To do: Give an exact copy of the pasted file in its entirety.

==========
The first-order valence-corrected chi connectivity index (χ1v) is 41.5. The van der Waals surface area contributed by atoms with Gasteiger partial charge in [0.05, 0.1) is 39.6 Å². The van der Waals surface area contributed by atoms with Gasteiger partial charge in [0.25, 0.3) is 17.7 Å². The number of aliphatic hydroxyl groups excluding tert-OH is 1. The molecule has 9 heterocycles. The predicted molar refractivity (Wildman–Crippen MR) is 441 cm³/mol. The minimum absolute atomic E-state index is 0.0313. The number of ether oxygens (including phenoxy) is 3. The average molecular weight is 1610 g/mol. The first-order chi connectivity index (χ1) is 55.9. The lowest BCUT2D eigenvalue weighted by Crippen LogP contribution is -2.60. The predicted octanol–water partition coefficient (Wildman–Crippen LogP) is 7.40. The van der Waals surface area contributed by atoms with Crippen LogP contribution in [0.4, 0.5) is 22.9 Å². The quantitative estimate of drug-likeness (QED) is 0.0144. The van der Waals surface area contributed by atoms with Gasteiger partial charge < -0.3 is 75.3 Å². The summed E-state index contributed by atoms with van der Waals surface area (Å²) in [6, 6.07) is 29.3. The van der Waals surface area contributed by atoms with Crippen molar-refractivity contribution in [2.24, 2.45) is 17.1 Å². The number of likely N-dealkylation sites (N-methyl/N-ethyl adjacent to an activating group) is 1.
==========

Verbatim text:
The first-order valence-corrected chi connectivity index (χ1v) is 41.5. The van der Waals surface area contributed by atoms with Gasteiger partial charge in [0.05, 0.1) is 39.6 Å². The van der Waals surface area contributed by atoms with Gasteiger partial charge in [0.25, 0.3) is 17.7 Å². The number of aliphatic hydroxyl groups excluding tert-OH is 1. The molecule has 9 heterocycles. The predicted molar refractivity (Wildman–Crippen MR) is 441 cm³/mol. The minimum absolute atomic E-state index is 0.0313. The number of ether oxygens (including phenoxy) is 3. The average molecular weight is 1610 g/mol. The first-order chi connectivity index (χ1) is 55.9. The lowest BCUT2D eigenvalue weighted by Crippen LogP contribution is -2.60. The predicted octanol–water partition coefficient (Wildman–Crippen LogP) is 7.40. The van der Waals surface area contributed by atoms with Crippen LogP contribution in [0.4, 0.5) is 22.9 Å². The quantitative estimate of drug-likeness (QED) is 0.0144. The van der Waals surface area contributed by atoms with Gasteiger partial charge < -0.3 is 75.3 Å². The summed E-state index contributed by atoms with van der Waals surface area (Å²) in [6, 6.07) is 29.3. The van der Waals surface area contributed by atoms with Crippen molar-refractivity contribution in [2.24, 2.45) is 17.1 Å². The number of likely N-dealkylation sites (N-methyl/N-ethyl adjacent to an activating group) is 1.